11:30 am– 12:00 pm     Cherokee Language Workshop –   Freeman Owle

12:00 pm – 2:00 pm       Cherokee Dance & Drum Demonstrations and Blowgun Demonstration – Dale Cloer, Mossy Creek Drum Group

2:00 pm – 2:30 pm         Native American Flute –  Daniel Bigay

2:30 pm – 3:00 pm         “The Role of Women within Cherokee Culture during the 18th Century ” –   Jackie Fischer

3:00 pm – 3:30 pm         “Are you Smarter than a …” –   Mark and Sherry Finchum

3:30 pm – 4:00 pm         Cherokee Storytelling –  Freeman Owle

4:00 pm – 6:00 pm         Cherokee Dance & Drum Demonstrations and Blowgun Demonstration –   Dale Cloer, Mossy Creek Drum Group,

~~~~~~~~~~~~~~~~~~~~~~~~~~~~~~~~~~~~~~~~~~~~~~~~~~~~~~~~~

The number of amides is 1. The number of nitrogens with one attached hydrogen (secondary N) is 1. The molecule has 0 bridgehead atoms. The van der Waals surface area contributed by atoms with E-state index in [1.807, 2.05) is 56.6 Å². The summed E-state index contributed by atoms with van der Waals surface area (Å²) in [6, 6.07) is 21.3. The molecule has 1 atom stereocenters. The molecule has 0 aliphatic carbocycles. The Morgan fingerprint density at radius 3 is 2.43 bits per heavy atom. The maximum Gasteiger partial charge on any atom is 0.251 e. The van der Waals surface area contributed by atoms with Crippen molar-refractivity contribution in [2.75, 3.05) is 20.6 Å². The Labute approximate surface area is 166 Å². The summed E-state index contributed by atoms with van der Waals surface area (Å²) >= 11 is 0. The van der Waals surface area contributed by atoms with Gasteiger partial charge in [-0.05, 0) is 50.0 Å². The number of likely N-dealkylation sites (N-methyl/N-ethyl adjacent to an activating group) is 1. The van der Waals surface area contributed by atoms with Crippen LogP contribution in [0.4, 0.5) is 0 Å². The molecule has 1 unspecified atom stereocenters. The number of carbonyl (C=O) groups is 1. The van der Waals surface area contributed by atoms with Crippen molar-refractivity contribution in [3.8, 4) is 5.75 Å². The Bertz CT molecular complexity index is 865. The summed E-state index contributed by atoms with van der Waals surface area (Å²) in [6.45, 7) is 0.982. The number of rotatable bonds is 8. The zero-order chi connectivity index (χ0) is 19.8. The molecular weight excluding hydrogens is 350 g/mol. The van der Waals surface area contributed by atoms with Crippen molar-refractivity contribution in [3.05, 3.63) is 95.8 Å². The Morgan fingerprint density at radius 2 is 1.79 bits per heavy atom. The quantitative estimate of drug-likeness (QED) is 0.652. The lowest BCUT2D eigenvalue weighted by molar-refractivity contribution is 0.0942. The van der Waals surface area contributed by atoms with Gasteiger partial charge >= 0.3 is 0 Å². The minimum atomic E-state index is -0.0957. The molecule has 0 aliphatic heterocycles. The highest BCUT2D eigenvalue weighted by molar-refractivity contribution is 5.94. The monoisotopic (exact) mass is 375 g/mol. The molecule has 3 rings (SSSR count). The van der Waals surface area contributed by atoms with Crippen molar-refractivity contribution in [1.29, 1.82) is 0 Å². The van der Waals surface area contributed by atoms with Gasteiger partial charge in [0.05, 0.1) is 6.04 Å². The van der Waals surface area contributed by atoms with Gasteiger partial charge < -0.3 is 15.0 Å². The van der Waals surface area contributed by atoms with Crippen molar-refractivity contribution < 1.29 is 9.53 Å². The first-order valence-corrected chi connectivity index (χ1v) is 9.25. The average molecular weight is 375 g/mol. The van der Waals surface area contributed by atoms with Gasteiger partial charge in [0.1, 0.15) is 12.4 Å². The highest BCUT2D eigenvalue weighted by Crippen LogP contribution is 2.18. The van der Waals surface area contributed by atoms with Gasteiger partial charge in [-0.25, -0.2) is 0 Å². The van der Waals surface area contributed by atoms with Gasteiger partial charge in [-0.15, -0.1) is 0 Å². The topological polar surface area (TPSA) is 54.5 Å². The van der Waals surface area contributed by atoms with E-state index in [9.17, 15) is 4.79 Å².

The interior of the Visitor Center will also host a variety of excellent demonstrations, which include beadwork, stone carving, Cherokee language, corn shuck dolls, native river cane flutes, a primitive points exhibit and artifact identification courtesy of S. D. Dean, as well as interpretive exhibits from both 18th century the early 19th century Cherokee culture with historical reenactors, Mark and Sherry Finchum and historic interpreter Jackie Fischer.

Outside the Visitor Center will host a variety of unique craftsmen and native artisans as well as flint-knapping, exceptional Native American arts and crafts, ethnic Cherokee food, and a fully furnished Lakota Sioux Tipi exhibit.

All proceeds from admissions go to Friends of Sycamore Shoals State Historic Area, to support this event. This event is made possible by the support of Friends of Sycamore Shoals State Historic Area, the DoubleTree by Hilton of Johnson City, and the Comfort Inn of Johnson City.